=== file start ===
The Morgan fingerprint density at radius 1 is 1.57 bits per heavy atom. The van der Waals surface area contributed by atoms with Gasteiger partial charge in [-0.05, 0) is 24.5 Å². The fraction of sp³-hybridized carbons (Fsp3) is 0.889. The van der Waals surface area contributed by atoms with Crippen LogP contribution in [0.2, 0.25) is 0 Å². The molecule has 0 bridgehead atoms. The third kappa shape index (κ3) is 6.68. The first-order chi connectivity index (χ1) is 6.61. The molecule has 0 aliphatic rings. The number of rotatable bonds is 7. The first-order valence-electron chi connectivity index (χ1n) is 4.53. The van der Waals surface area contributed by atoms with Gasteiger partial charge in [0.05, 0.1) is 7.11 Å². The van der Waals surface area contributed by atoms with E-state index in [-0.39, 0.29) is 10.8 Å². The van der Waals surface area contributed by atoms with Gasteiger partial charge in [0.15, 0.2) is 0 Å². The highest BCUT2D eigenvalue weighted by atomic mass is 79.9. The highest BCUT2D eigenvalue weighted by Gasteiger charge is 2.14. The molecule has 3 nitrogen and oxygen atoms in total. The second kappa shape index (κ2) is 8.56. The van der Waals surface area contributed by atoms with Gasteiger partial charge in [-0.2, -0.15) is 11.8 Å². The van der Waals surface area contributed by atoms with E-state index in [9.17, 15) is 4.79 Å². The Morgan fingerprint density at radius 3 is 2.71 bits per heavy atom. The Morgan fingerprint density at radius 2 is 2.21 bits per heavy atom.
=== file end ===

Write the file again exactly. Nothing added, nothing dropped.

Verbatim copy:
The Morgan fingerprint density at radius 1 is 1.57 bits per heavy atom. The van der Waals surface area contributed by atoms with Gasteiger partial charge in [-0.05, 0) is 24.5 Å². The fraction of sp³-hybridized carbons (Fsp3) is 0.889. The van der Waals surface area contributed by atoms with Crippen LogP contribution in [0.2, 0.25) is 0 Å². The molecule has 0 bridgehead atoms. The third kappa shape index (κ3) is 6.68. The first-order chi connectivity index (χ1) is 6.61. The molecule has 0 aliphatic rings. The number of rotatable bonds is 7. The first-order valence-electron chi connectivity index (χ1n) is 4.53. The van der Waals surface area contributed by atoms with Gasteiger partial charge in [0.05, 0.1) is 7.11 Å². The van der Waals surface area contributed by atoms with E-state index in [-0.39, 0.29) is 10.8 Å². The van der Waals surface area contributed by atoms with Gasteiger partial charge in [0.15, 0.2) is 0 Å². The highest BCUT2D eigenvalue weighted by atomic mass is 79.9. The highest BCUT2D eigenvalue weighted by Gasteiger charge is 2.14. The molecule has 3 nitrogen and oxygen atoms in total. The second kappa shape index (κ2) is 8.56. The van der Waals surface area contributed by atoms with Gasteiger partial charge in [-0.2, -0.15) is 11.8 Å². The van der Waals surface area contributed by atoms with E-state index in [9.17, 15) is 4.79 Å². The Morgan fingerprint density at radius 3 is 2.71 bits per heavy atom. The Morgan fingerprint density at radius 2 is 2.21 bits per heavy atom.